# Ω 7

Crossposted from the AI Alignment Forum. May contain more technical jargon than usual.

There has been some confusion about whether people are using inside views or all-things-considered betting odds when they talk about P(doom).  Which do you give by default?  What are your numbers for each?

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# 2 Answers sorted by top scoring

Dagon

### Mar 27, 2022

30

Depends on who asks, why, and how much context we share.  Much of the time, I give the "signaling answer", which is neither my inside/true estimate nor a wager I can make.

It's not purely signaling - I'm not JUST trying to convince them I'm smart or to donate to my preferred cause or change their behavior or whatnot.  It also includes a desire to have interesting conversations and to elicit models and predictions from my discussion partners.  But it's not a pure estimate of probability.

I give it somewhere around p(personal death) = 0.999, p(most humans die with me) = 0.15, and p(humans wiped out within a few hundred years) = 0.8.

Rohin Shah

### Mar 28, 2022

Ω220

Independent impressions (= inside view in your terminology), though my all-things-considered belief (= betting odds in your terminology) is pretty similar.

Could you explain more about the difference.and what it looks like to give one vs. the other?

When betting, you should discount the scenarios where you're unable to enjoy the reward to zero. In less accurate terms, any doom scenario that involves you personally dying should be treated as impossible, because the expected utility of winning is zero.

Oh, this is definitely not what I meant.

"Betting odds" == Your actual belief after factoring in other people's opinions

"Inside view" == What your models predict, before factoring in other opinions or the possibility of being completely wrong

[-]PabloΩ5100

Though I understood what you meant, perhaps a clearer terminology is all-things-considered beliefs vs. independent impressions.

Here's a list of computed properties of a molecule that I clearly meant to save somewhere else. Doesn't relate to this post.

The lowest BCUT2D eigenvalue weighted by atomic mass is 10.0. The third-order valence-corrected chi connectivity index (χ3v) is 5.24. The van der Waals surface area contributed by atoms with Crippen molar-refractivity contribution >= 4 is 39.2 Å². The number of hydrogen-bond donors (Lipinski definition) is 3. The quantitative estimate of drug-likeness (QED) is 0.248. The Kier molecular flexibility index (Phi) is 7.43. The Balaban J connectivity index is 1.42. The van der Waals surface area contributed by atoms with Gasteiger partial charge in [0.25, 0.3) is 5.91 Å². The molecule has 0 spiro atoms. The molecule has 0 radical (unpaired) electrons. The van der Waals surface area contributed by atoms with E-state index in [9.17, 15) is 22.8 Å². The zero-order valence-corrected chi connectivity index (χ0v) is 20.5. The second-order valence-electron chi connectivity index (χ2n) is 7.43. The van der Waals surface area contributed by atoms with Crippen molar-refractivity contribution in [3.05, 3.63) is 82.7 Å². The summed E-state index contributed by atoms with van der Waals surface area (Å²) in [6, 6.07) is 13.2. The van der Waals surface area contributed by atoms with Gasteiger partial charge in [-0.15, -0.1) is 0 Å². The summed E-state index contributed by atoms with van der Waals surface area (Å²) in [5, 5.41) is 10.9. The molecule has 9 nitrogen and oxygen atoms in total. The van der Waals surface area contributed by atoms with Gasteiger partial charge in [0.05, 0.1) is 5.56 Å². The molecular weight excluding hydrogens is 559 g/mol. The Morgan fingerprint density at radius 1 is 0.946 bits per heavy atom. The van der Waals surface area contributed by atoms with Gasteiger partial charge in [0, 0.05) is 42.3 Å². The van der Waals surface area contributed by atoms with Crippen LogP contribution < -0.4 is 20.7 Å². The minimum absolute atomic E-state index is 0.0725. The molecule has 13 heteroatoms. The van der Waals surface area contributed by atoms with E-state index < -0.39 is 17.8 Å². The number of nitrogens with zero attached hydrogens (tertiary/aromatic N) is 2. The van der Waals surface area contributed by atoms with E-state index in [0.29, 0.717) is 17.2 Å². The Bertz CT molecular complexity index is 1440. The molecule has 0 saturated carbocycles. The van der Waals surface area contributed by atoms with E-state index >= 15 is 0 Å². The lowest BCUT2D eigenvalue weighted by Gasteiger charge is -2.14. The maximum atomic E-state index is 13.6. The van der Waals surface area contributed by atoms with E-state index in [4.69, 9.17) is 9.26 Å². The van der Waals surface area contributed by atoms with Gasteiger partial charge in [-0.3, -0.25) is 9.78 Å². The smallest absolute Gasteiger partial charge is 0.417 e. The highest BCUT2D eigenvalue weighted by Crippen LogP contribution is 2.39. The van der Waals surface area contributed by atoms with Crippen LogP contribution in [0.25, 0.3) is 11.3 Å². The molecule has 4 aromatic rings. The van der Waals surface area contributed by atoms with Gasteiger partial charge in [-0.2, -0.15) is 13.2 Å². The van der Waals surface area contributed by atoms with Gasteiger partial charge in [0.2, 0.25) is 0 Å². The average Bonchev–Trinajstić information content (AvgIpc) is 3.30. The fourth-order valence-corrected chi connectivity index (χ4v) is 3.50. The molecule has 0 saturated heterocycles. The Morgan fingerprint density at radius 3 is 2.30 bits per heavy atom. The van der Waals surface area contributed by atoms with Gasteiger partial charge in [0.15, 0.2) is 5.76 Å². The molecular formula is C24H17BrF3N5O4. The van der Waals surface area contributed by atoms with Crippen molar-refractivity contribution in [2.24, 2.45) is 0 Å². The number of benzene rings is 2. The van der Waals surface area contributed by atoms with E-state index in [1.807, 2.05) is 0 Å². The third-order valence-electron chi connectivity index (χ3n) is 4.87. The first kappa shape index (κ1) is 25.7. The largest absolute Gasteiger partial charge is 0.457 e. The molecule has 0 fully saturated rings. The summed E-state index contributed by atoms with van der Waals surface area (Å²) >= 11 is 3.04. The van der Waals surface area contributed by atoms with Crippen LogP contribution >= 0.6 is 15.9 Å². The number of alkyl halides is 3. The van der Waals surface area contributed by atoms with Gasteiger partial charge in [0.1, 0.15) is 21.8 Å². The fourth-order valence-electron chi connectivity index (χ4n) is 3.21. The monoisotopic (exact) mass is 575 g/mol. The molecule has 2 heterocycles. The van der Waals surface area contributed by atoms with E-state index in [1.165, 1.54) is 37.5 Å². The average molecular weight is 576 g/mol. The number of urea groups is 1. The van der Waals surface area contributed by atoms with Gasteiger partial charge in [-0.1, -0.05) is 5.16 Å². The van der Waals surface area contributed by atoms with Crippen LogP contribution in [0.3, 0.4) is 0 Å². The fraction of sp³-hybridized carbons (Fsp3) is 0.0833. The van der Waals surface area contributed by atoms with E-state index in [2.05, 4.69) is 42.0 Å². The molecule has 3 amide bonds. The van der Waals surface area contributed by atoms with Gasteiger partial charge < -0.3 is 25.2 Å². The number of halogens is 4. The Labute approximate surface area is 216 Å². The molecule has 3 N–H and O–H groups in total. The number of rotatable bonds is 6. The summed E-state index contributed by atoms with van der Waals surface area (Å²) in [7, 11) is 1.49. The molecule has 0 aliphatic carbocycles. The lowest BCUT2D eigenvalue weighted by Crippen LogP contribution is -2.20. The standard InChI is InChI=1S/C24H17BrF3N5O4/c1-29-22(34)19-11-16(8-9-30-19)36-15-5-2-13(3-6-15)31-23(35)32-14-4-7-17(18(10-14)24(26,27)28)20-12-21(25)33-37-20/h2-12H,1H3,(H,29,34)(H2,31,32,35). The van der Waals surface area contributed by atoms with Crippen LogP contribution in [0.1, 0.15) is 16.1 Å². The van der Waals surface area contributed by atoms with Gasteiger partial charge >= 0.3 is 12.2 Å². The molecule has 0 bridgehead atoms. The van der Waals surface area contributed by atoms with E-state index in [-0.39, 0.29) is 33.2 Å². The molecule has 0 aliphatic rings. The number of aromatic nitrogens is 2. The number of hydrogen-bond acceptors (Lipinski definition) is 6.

[-]TLW10

Er, treated as impossible != treated as zero utility.

Suppose I think the probability of me dying in a car accident is 20%, and I don't care about what happens to my wealth in that world (rather than caring about my heirs having more money). Should I buy a contract that pays out $100 if I die in a car accident at the cost of$10?

The claim is: no, because it pays out only in situations where the money is worthless to me. If you try to back out my estimate from my willingness-to-pay, it will look a lot like I think the probability of me dying in a car accident is 0%. [And the reverse contract--the "I don't die in a car accident" one--I should buy as tho my price were 100%, which basically lets me move all of my money from worlds that I don't care about to ones that I do, basically setting my bet counterparties as my heirs.]

You can get milder forms of this distortion from 'currency changes'. If I make a dollar-denominated bet on the relative value of the dollar and the euro, and I mostly buy things in euros, then you need to do some work to figure out what I think the real probabilities are (because if I'm willing to buy a "relative value of the dollar halves" contract at 30%, well, I'm expecting to get $50 in current value back instead of$100 in current value back).

[This is to say, I think you're right that those are different things, but the "because" statement is actually pointing at how those different things construct the conclusion.]

[-]TLW10

Should I buy a contract that pays out $100 if I die in a car accident at the cost of$10?

No, because you don't get \$100 worth of utility function increase if you die. This is distinct from there being a 0% probability of you dying.

No one said it should be treated as zero utility

[-]TLW10

because the expected utility of winning is zero.

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